10 driving tips for safety in winter weather

Posted on: 22 December 2016 by Gareth Hargreaves

Stay safe on the roads throughout the cold snap with these 10 winter driving tips.

Winter driving

  1. Did you know there is a link between high tempo music and driving faster than you normally would? Scientists found that drivers can be distracted by the fast beat, so not only should you avoid messing with the volume or try to find a radio station whilst driving, be careful what music you choose!
  1. Make sure you don’t have any part of your car visible in any of your side mirrors so that there is no overlap between them and the rear-view mirror. You reduce your blind spots just like that!
  1. Tie down bags that are free in an open planned boot and don’t have things lying around which in a high speed accident would then serve as missiles in the car.
  1. Make sure you pay more attention to traffic than simply just reading the road signs. We can become so fixated on road signs that we don’t notice what else is going on, on the road. For example, just because a light is green does not always mean it is fine to go – especially if another driver is amber gambling.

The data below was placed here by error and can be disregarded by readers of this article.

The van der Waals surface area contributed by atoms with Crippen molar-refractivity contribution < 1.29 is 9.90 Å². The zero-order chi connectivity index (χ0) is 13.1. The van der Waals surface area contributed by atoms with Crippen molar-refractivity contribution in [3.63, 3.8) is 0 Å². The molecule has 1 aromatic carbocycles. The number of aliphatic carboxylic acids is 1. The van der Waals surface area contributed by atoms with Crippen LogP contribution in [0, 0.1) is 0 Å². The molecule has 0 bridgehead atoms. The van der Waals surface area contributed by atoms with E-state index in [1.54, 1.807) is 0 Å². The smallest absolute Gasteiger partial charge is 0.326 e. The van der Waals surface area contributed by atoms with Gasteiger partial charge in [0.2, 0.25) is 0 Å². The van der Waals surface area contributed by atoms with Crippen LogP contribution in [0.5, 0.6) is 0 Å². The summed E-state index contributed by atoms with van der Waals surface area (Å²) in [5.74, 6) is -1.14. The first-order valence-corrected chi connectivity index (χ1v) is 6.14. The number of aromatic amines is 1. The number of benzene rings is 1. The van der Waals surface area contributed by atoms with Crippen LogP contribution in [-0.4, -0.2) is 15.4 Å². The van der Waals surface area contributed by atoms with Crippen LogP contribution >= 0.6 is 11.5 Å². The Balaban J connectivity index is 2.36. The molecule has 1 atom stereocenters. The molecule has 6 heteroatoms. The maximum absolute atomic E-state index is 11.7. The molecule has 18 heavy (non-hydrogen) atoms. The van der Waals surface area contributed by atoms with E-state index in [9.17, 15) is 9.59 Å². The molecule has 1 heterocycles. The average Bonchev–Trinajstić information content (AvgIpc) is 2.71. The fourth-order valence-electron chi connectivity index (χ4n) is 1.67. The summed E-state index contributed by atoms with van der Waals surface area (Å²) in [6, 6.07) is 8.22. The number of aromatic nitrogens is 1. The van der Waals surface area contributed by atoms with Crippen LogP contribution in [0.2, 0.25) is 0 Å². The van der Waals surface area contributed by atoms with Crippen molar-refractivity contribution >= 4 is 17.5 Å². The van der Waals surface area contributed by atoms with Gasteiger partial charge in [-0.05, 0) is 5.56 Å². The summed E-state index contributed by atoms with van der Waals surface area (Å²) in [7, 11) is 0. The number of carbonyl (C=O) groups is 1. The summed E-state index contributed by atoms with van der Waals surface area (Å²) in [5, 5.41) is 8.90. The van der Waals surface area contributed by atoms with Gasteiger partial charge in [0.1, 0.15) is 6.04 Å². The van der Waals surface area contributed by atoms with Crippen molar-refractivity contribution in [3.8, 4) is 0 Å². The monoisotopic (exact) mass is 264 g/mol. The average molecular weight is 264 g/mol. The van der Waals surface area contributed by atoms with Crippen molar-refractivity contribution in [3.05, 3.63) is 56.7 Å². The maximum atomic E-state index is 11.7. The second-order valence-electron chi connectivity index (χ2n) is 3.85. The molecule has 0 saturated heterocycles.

1. Instead of focusing on the bumper of the next car, practice scanning the horizon ahead. This tactic is often used by racing car drivers to anticipate conditions ahead of them on the track, enabling them to adjust their driving in good time. And always, always, always drive appropriately to the conditions on the road.
  1. Always carry your mobile phone in your pocket when you are driving. If it is loose or in a handbag or bag and you crash, you may not be able to reach it. Always make sure your phone is fully charged and that you have a hands free kit if needs be.
  1. Cruise control can actually be very dangerous in wet weather. If you hit a puddle that causes you to hydroplane while your car is in cruise control, it might actually cause your car to accelerate in an attempt to maintain a constant speed – the opposite of what you should be doing.
  1. Keep your headlights turned even in daylight to make your vehicle more visible. This is especially important during this mid winter period when light levels during the day can be reduced by rain and fog. Many other countries insist on your headlights always being on.
  1. When driving on rural roads at night, look closely at the white line marking the inside and outside edges of the road. It is much harder to judge speed of other cars and see markings as well as notice wandering animals at night so concentrate by turning off the music.
  1. Aggressive driving can aggravate other drivers and cause them to become frustrated and drive rashly. Rather drive defensively – don’t speed or react to poor drivers. If in doubt, don’t pull out.

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